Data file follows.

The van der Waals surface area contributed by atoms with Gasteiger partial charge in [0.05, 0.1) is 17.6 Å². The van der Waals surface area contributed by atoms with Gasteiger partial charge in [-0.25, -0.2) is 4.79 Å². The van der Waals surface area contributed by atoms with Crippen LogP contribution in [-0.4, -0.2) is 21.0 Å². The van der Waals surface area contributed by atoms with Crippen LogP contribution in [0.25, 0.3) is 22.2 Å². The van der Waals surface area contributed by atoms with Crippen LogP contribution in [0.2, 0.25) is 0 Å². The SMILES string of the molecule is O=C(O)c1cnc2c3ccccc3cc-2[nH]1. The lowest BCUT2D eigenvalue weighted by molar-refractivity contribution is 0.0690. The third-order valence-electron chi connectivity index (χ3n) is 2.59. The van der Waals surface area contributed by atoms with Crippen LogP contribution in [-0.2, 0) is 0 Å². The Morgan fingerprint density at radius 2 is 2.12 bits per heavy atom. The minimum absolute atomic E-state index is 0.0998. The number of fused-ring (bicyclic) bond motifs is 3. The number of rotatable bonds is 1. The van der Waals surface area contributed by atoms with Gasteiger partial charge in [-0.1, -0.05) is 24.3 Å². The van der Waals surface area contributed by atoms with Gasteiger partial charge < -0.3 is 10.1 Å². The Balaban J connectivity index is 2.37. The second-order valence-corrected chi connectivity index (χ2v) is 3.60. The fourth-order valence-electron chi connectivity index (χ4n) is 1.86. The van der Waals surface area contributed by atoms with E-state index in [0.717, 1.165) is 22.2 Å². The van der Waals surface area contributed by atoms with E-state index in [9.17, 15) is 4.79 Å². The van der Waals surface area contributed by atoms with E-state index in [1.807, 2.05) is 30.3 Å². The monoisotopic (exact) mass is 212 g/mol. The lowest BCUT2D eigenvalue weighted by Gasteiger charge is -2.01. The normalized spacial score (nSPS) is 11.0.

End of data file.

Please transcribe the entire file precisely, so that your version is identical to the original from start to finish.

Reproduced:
The van der Waals surface area contributed by atoms with Gasteiger partial charge in [0.05, 0.1) is 17.6 Å². The van der Waals surface area contributed by atoms with Gasteiger partial charge in [-0.25, -0.2) is 4.79 Å². The van der Waals surface area contributed by atoms with Crippen LogP contribution in [-0.4, -0.2) is 21.0 Å². The van der Waals surface area contributed by atoms with Crippen LogP contribution in [0.25, 0.3) is 22.2 Å². The van der Waals surface area contributed by atoms with Crippen LogP contribution in [0.2, 0.25) is 0 Å². The SMILES string of the molecule is O=C(O)c1cnc2c3ccccc3cc-2[nH]1. The lowest BCUT2D eigenvalue weighted by molar-refractivity contribution is 0.0690. The third-order valence-electron chi connectivity index (χ3n) is 2.59. The van der Waals surface area contributed by atoms with Crippen LogP contribution in [-0.2, 0) is 0 Å². The Morgan fingerprint density at radius 2 is 2.12 bits per heavy atom. The minimum absolute atomic E-state index is 0.0998. The number of fused-ring (bicyclic) bond motifs is 3. The number of rotatable bonds is 1. The van der Waals surface area contributed by atoms with Gasteiger partial charge in [-0.1, -0.05) is 24.3 Å². The van der Waals surface area contributed by atoms with Gasteiger partial charge < -0.3 is 10.1 Å². The Balaban J connectivity index is 2.37. The second-order valence-corrected chi connectivity index (χ2v) is 3.60. The fourth-order valence-electron chi connectivity index (χ4n) is 1.86. The van der Waals surface area contributed by atoms with E-state index in [0.717, 1.165) is 22.2 Å². The van der Waals surface area contributed by atoms with E-state index in [9.17, 15) is 4.79 Å². The van der Waals surface area contributed by atoms with E-state index in [1.807, 2.05) is 30.3 Å². The monoisotopic (exact) mass is 212 g/mol. The lowest BCUT2D eigenvalue weighted by Gasteiger charge is -2.01. The normalized spacial score (nSPS) is 11.0.